Date of Award:

5-2010

Document Type:

Thesis

Degree Name:

Master of Science (MS)

Department:

Health, Physical Education, and Recreation

Advisor/Chair:

Dale R. Wagner

Abstract

The purpose of this study was to determine if arterial oxygen saturation (SaO2), as measured by a finger pulse oximeter upon rapid arrival to 4260 m, could be predictive of acute mountain sickness (AMS) or summit success on a climb to 5640 m. In total 73 climbers volunteered to participate in the study. After excluding those taking drugs to counteract the effects of AMS and those with missing data, 48 participants (45 male, 3 female) remained. Climbers were transported from 2650 m to the Piedra Grande hut at 4260 m on Pico de Orizaba within 2 hr. After a median time of 10 ± 13 hr at the hut, they climbed toward the summit (5640 m) and returned with a median trip time of 13.3 ± 4.8 hr. The Lake Louise Self-assessment Questionnaire (LLSA) for AMS, heart rate, and SaO2 from a finger pulse oximeter was collected upon arrival at the hut, repeated immediately before the climbers departed for their summit attempts, and immediately upon their return. The presence of AMS was defined as a LLSA score ≥ 3 with a headache and at least one other symptom. Fifty-nine percent of the participants successfully reached the summit. Average SaO2 for all participants at 4260 m prior to their departure for the summit was 84.2 ± 3.8%. Sixty percent of the participants met the criteria for AMS during their ascent. There was not a significant difference (p = .90) in SaO2 between those who experienced AMS (SaO2 = 84.3 ± 3.3%) and those who did not (SaO2 = 84.2 ± 4.2%) during the ascent. Neither was there a significant difference (p = .18) in SaO2 between those who reached the summit (84.8 ± 3.7%) and those who did not (83.3 ± 4.0%). Arterial oxygen saturation does not appear to be predictive of AMS or summit success.

Comments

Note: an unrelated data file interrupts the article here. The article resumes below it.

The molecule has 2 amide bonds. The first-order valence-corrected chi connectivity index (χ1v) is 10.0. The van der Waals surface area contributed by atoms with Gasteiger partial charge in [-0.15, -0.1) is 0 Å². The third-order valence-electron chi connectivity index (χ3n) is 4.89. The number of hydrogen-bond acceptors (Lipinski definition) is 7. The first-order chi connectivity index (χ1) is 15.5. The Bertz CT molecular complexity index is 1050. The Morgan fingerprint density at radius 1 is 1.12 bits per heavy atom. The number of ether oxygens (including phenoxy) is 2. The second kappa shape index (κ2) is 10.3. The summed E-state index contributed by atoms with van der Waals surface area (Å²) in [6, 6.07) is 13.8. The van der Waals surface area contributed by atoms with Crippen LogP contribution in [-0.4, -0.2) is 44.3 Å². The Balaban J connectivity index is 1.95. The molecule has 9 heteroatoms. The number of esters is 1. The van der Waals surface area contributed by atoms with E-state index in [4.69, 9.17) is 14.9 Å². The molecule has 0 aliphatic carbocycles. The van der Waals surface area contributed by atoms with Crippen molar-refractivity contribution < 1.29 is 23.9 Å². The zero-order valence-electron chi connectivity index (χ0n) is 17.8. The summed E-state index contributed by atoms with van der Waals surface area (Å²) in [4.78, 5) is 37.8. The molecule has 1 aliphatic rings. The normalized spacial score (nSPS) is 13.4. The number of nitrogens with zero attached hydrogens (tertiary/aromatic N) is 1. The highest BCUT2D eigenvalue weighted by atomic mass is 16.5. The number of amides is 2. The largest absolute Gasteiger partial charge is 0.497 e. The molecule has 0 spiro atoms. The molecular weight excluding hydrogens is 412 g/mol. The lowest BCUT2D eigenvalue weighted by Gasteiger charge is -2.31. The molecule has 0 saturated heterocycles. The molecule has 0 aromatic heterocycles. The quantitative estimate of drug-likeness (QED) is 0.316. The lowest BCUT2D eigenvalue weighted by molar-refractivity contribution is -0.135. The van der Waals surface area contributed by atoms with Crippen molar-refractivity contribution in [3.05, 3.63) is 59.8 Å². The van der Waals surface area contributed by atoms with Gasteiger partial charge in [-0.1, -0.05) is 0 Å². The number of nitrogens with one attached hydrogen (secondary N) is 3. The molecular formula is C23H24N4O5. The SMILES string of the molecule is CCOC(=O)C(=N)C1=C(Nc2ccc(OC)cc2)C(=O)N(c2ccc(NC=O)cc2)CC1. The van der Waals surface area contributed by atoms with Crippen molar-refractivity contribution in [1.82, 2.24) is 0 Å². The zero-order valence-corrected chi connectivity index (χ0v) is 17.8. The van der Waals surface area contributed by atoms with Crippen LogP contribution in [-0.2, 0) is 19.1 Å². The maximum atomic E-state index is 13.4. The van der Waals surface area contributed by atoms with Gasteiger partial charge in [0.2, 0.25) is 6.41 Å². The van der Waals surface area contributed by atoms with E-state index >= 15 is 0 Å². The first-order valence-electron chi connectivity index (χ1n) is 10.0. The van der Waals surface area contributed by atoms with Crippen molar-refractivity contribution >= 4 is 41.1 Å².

The purpose of this study was to determine if arterial oxygen saturation (SaO2), as measured by a finger pulse oximeter upon rapid arrival to 4260 m, could be predictive of acute mountain sickness (AMS) or summit success on a climb to 5640 m. In total 73 climbers volunteered to participate in the study. After excluding those taking drugs to counteract the effects of AMS and those with missing data, 48 participants (45 male, 3 female) remained. Climbers were transported from 2650 m to the Piedra Grande hut at 4260 m on Pico de Orizaba within 2 hr. After a median time of 10 ± 13 hr at the hut, they climbed toward the summit (5640 m) and returned with a median trip time of 13.3 ± 4.8 hr. The Lake Louise Self-assessment Questionnaire (LLSA) for AMS, heart rate, and SaO2 from a finger pulse oximeter was collected upon arrival at the hut, repeated immediately before the climbers departed for their summit attempts, and immediately upon their return. The presence of AMS was defined as a LLSA score ≥ 3 with a headache and at least one other symptom. Fifty-nine percent of the participants successfully reached the summit. Average SaO2 for all participants at 4260 m prior to their departure for the summit was 84.2 ± 3.8%. Sixty percent of the participants met the criteria for AMS during their ascent. There was not a significant difference (p = .90) in SaO2 between those who experienced AMS (SaO2 = 84.3 ± 3.3%) and those who did not (SaO2 = 84.2 ± 4.2%) during the ascent. Neither was there a significant difference (p = .18) in SaO2 between those who reached the summit (84.8 ± 3.7%) and those who did not (83.3 ± 4.0%). Arterial oxygen saturation does not appear to be predictive of AMS or summit success.

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